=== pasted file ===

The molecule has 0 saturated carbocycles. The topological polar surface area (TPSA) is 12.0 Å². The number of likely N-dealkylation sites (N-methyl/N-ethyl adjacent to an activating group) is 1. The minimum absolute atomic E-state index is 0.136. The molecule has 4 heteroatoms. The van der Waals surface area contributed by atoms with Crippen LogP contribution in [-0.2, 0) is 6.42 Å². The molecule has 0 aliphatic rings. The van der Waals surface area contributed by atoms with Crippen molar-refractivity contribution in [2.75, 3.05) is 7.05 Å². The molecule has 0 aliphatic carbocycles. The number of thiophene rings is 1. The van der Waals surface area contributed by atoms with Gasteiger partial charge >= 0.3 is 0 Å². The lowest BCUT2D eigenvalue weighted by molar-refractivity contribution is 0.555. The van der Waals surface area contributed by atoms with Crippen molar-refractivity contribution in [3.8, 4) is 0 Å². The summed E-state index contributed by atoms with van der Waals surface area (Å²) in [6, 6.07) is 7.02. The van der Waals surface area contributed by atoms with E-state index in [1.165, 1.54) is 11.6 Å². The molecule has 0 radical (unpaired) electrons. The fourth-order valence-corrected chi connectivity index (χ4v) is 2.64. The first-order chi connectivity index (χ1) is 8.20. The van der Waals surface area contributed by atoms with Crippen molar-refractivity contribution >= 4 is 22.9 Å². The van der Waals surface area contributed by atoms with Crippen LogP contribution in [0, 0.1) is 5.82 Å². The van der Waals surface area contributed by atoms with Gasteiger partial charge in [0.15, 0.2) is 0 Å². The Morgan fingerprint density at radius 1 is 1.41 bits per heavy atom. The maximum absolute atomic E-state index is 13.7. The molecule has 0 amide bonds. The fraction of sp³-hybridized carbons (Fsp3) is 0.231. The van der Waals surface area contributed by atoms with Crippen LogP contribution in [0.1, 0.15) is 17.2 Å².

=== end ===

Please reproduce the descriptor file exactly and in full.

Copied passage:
The molecule has 0 saturated carbocycles. The topological polar surface area (TPSA) is 12.0 Å². The number of likely N-dealkylation sites (N-methyl/N-ethyl adjacent to an activating group) is 1. The minimum absolute atomic E-state index is 0.136. The molecule has 4 heteroatoms. The van der Waals surface area contributed by atoms with Crippen LogP contribution in [-0.2, 0) is 6.42 Å². The molecule has 0 aliphatic rings. The van der Waals surface area contributed by atoms with Crippen molar-refractivity contribution in [2.75, 3.05) is 7.05 Å². The molecule has 0 aliphatic carbocycles. The number of thiophene rings is 1. The van der Waals surface area contributed by atoms with Gasteiger partial charge >= 0.3 is 0 Å². The lowest BCUT2D eigenvalue weighted by molar-refractivity contribution is 0.555. The van der Waals surface area contributed by atoms with Crippen molar-refractivity contribution in [3.8, 4) is 0 Å². The summed E-state index contributed by atoms with van der Waals surface area (Å²) in [6, 6.07) is 7.02. The van der Waals surface area contributed by atoms with E-state index in [1.165, 1.54) is 11.6 Å². The molecule has 0 radical (unpaired) electrons. The fourth-order valence-corrected chi connectivity index (χ4v) is 2.64. The first-order chi connectivity index (χ1) is 8.20. The van der Waals surface area contributed by atoms with Crippen molar-refractivity contribution >= 4 is 22.9 Å². The van der Waals surface area contributed by atoms with Crippen LogP contribution in [0, 0.1) is 5.82 Å². The van der Waals surface area contributed by atoms with Gasteiger partial charge in [0.15, 0.2) is 0 Å². The Morgan fingerprint density at radius 1 is 1.41 bits per heavy atom. The maximum absolute atomic E-state index is 13.7. The molecule has 0 amide bonds. The fraction of sp³-hybridized carbons (Fsp3) is 0.231. The van der Waals surface area contributed by atoms with Crippen LogP contribution in [0.1, 0.15) is 17.2 Å².